When the Tampa Bay Rays designated veteran reliever Jumbo Diaz for assignment this weekend, they decided to take a chance on Andrew Kittredge as he was called up to the big leagues on Monday.
2017 is Kittredge’s first season in the Rays organization. This past winter, Tampa Bay acquired him from the Seattle Mariners along with two other players for third baseman Richie Shaffer and shortstop Taylor Motter.
You won’t find Kittredge on John’s Top 20 Rays prospects from earlier this year, but the 27-year-old right-hander had a great first half for Triple-A Durham that got him to the International League All-Star Game. Ironically, this year’s game was in Tacoma, Washington, where Kittredge played each of the last two seasons.
During his time with Durham, Kittredge went 5-1 with a 1.90 ERA in 30 games (one save in three chances). He had 54 strikeouts to 12 walks in 52 innings and only gave up two home runs.
One of the things that have helped Kittredge get this call-up is that he isn’t walking as many hitters this year at Triple-A. He has 2.1 walks per nine innings, which is the lowest total of his career. Also, he has 9+ strikeouts per nine in each of the last two seasons (10.3 last year).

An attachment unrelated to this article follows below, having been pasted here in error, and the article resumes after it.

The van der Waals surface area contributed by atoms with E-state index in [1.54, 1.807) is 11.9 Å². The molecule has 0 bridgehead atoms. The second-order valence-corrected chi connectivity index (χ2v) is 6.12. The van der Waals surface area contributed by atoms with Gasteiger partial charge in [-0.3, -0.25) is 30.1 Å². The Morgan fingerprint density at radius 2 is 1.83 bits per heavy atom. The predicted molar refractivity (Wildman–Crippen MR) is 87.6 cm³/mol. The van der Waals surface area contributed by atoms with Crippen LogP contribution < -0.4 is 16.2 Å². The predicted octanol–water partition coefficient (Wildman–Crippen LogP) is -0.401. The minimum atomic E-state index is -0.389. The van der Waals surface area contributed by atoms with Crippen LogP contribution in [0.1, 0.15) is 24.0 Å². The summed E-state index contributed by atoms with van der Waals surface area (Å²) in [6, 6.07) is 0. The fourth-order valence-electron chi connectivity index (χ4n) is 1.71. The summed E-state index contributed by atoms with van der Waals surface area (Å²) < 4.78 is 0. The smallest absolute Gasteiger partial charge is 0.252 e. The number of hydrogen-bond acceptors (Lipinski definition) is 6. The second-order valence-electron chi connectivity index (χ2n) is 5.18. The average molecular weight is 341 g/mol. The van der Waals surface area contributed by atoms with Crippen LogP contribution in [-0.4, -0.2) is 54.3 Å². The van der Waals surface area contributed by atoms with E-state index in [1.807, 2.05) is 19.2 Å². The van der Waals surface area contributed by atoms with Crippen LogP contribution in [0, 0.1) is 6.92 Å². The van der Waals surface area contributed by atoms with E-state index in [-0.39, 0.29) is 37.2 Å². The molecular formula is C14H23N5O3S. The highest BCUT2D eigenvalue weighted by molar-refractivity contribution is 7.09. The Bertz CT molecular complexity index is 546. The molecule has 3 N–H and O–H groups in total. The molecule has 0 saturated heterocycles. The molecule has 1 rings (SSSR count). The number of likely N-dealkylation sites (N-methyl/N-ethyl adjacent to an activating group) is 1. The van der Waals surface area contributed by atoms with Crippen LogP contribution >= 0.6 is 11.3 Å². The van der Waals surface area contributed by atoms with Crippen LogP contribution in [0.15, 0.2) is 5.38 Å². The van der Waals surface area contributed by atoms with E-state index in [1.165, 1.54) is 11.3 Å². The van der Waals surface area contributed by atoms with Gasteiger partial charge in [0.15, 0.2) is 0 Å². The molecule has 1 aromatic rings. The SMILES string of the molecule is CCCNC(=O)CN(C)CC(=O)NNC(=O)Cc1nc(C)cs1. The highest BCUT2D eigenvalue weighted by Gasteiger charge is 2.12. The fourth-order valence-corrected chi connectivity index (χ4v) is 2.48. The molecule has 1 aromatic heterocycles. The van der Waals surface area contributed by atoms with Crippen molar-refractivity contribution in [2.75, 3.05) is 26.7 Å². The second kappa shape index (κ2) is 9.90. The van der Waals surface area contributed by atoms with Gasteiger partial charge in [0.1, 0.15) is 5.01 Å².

Another factor in his success with the Rays organization is that he is getting more groundball outs. According to Fangraphs, his groundball percentage this season is at 52%. Last year, in Tacoma, that number was less than 40% (39.8).
As a reliever, Kittridge has four pitches in his arsenal. He has a fastball, a slider, and curveball, and has added a changeup into his pitch mix. His fastball gets into the mid 90’s in terms of velocity and he did get a chance to play in the Arizona Fall League last year before being traded. Here is some video of him courtesy of 2080 baseball:
Back in 2008, the Mariners selected Kittredge in the 45th round out of Washington University. He did not make his professional baseball debut until 2011 because he pitched the 2009 and 2010 seasons with Washington instead of signing.
It’s rare that you see a 45th round pick make the major leagues, but when that round actually existed, there have been good pitchers selected in that portion of the draft. Some of those major leaguers include Pat Neshek, Brandon Finnegan, Chris Capuano, and Bob Howry.
While the Rays currently look for that next bullpen piece to help their push for a playoff spot, Kittredge will get a chance to show why he belongs on the major league level.
Regardless of how this pans out, Kittredge’s story of reaching the majors after being drafted in that low of a round is something he should be very proud of.